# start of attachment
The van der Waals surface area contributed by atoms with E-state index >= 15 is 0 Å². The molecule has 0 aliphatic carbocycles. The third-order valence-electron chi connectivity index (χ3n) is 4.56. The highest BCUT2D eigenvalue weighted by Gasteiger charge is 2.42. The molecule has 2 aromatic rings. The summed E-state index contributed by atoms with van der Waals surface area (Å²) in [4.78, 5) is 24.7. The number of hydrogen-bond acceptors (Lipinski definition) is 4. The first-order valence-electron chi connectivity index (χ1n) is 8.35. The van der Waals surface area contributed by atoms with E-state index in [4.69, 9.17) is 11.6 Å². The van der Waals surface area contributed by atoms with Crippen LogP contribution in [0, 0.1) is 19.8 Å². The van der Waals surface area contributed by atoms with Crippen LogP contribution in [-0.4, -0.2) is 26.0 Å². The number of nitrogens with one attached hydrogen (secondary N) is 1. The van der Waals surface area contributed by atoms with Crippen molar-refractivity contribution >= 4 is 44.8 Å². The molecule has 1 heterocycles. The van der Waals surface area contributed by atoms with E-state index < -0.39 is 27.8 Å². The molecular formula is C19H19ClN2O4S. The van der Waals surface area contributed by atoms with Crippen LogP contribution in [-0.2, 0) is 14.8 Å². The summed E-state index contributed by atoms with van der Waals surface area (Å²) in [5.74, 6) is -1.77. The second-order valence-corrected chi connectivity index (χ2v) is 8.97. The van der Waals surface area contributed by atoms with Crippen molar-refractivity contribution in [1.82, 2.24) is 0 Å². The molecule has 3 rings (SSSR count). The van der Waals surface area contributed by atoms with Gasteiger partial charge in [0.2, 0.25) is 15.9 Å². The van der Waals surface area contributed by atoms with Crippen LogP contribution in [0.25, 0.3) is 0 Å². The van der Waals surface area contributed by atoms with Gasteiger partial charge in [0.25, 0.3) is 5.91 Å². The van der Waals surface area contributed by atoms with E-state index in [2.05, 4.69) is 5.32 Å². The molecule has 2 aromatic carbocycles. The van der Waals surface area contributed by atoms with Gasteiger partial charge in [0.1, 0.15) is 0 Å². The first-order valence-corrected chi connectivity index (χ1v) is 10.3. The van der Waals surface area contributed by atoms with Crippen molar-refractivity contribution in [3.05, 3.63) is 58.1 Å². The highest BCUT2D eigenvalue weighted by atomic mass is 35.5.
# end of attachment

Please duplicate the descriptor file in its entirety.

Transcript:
The van der Waals surface area contributed by atoms with E-state index >= 15 is 0 Å². The molecule has 0 aliphatic carbocycles. The third-order valence-electron chi connectivity index (χ3n) is 4.56. The highest BCUT2D eigenvalue weighted by Gasteiger charge is 2.42. The molecule has 2 aromatic rings. The summed E-state index contributed by atoms with van der Waals surface area (Å²) in [4.78, 5) is 24.7. The number of hydrogen-bond acceptors (Lipinski definition) is 4. The first-order valence-electron chi connectivity index (χ1n) is 8.35. The van der Waals surface area contributed by atoms with E-state index in [4.69, 9.17) is 11.6 Å². The van der Waals surface area contributed by atoms with Crippen LogP contribution in [0, 0.1) is 19.8 Å². The van der Waals surface area contributed by atoms with Crippen LogP contribution in [-0.4, -0.2) is 26.0 Å². The number of nitrogens with one attached hydrogen (secondary N) is 1. The van der Waals surface area contributed by atoms with Crippen molar-refractivity contribution >= 4 is 44.8 Å². The molecule has 1 heterocycles. The van der Waals surface area contributed by atoms with E-state index < -0.39 is 27.8 Å². The molecular formula is C19H19ClN2O4S. The van der Waals surface area contributed by atoms with Crippen LogP contribution in [-0.2, 0) is 14.8 Å². The summed E-state index contributed by atoms with van der Waals surface area (Å²) in [5.74, 6) is -1.77. The second-order valence-corrected chi connectivity index (χ2v) is 8.97. The van der Waals surface area contributed by atoms with Crippen molar-refractivity contribution in [1.82, 2.24) is 0 Å². The molecule has 3 rings (SSSR count). The van der Waals surface area contributed by atoms with Gasteiger partial charge in [0.2, 0.25) is 15.9 Å². The van der Waals surface area contributed by atoms with Crippen LogP contribution in [0.25, 0.3) is 0 Å². The van der Waals surface area contributed by atoms with Gasteiger partial charge in [0.25, 0.3) is 5.91 Å². The van der Waals surface area contributed by atoms with E-state index in [2.05, 4.69) is 5.32 Å². The molecule has 2 aromatic carbocycles. The van der Waals surface area contributed by atoms with Gasteiger partial charge in [0.1, 0.15) is 0 Å². The first-order valence-corrected chi connectivity index (χ1v) is 10.3. The van der Waals surface area contributed by atoms with Crippen molar-refractivity contribution in [3.05, 3.63) is 58.1 Å². The highest BCUT2D eigenvalue weighted by atomic mass is 35.5.